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Department of



OPN Masterclass – 2017

Cooking Sections – Climavore: Post-Hyper-Fertile

Cooking Sections duo Daniel Fernández Pascual and Alon Schwabe led a three-day intensive workshop with ISU students. The workshop – titled “Climavore” – challenged the class “to frame the new seasons of food production and consumption that are appearing due to human-induced climatic events.” Over the three-day workshop students looked at Iowa’s landscape infrastructure and speculated how architecture can intervene in the production of other forms of landscapes. Students participated in working sessions, site visits, archival research, representation exercises and less conventional formats like using food and cooking as an exploration of landscape tactics. The outcome of the workshop consisted of three deliverables: A collective atlas of food infastructures, A projective speculation on CLIMAVORE infastructural landscapes for a less greenwashed future based on recent climatic events in the great plains, A last supper as a modeling exercise. The final supper took place at the Living History farm’s “Farm of the Future” exhibition space designed by Ray Crites.

From the brief

Increased precipitation leading to recurrent floods, longer-term winter temperatures, more frost-free days, higher summer humidity, soil eroding faster, plants flowering sooner, birds arriving earlier in spring, increase in asthma and allergies… Climate seems to be changing in Iowa and the Great Plains and resulting in new pest outbreaks, spreading invasive species, and accelerated wildfire activity amongst many other impacts. Different from the now obsolete cycle of spring, summer, autumn, and winter, climatic events spanning over days, months, years or centuries, are constructing the landscape anew. They happen discontinuously and repeat in non-linear cycles. Hence, CLIMAVORE proposes to investigate how to use food as a form of built infrastructure in order to rethink the landscapes of the future. What is the diet of a globally financialized landscape? What do we eat during seasons of polluted aquifers, periods of severe drought, or overpopulation of invasive species. CLIMAVORE questions the geopolitical forces that are creating new environmental pressure points for local inhabitants while restructuring climate in Iowa. The exponential growth of the fertilizer industry and the need to increase food production on a global scale has ensured we receive grains, fruits and vegetables all year round. This workshop will explore the edibility of our new climatic seasons. CLIMAVORE sets out to frame these new seasons of food production and consumption that are appearing as a result of human-induced climatic events. When soil nutrients are exploited to the point of exhaustion, productivity and efficiency are dependent on synthetic inputs; fertility becomes relative. When seasonal volatility transforms the internal clocks of species and all life is forced into a shielded interior, climate becomes relative.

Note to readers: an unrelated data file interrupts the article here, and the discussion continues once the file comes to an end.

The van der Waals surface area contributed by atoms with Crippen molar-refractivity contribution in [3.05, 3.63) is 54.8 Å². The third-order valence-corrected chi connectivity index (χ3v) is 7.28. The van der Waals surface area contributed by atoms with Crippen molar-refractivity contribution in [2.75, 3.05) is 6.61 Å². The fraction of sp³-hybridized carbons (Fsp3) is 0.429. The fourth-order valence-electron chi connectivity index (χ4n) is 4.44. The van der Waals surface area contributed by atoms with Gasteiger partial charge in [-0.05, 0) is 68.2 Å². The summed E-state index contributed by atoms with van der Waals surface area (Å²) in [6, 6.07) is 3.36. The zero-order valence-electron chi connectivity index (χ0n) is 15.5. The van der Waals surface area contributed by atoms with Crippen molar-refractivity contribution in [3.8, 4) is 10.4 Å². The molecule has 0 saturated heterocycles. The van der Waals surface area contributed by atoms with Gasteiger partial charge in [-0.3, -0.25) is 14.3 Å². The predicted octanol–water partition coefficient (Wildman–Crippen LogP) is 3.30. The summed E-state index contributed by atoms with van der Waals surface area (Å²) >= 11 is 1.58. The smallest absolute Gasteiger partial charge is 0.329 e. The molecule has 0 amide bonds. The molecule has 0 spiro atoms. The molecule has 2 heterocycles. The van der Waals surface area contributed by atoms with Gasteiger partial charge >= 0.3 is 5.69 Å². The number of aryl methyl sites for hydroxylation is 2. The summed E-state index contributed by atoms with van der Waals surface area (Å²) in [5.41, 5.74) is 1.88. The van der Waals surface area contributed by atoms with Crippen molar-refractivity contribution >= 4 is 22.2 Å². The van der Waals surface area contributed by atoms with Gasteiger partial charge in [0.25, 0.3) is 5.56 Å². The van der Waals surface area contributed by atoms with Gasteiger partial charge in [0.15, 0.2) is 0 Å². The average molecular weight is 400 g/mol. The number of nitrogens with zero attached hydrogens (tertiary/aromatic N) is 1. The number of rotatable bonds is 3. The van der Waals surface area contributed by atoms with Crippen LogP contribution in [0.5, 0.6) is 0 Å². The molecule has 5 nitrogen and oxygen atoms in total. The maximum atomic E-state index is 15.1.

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Ogallala Savannah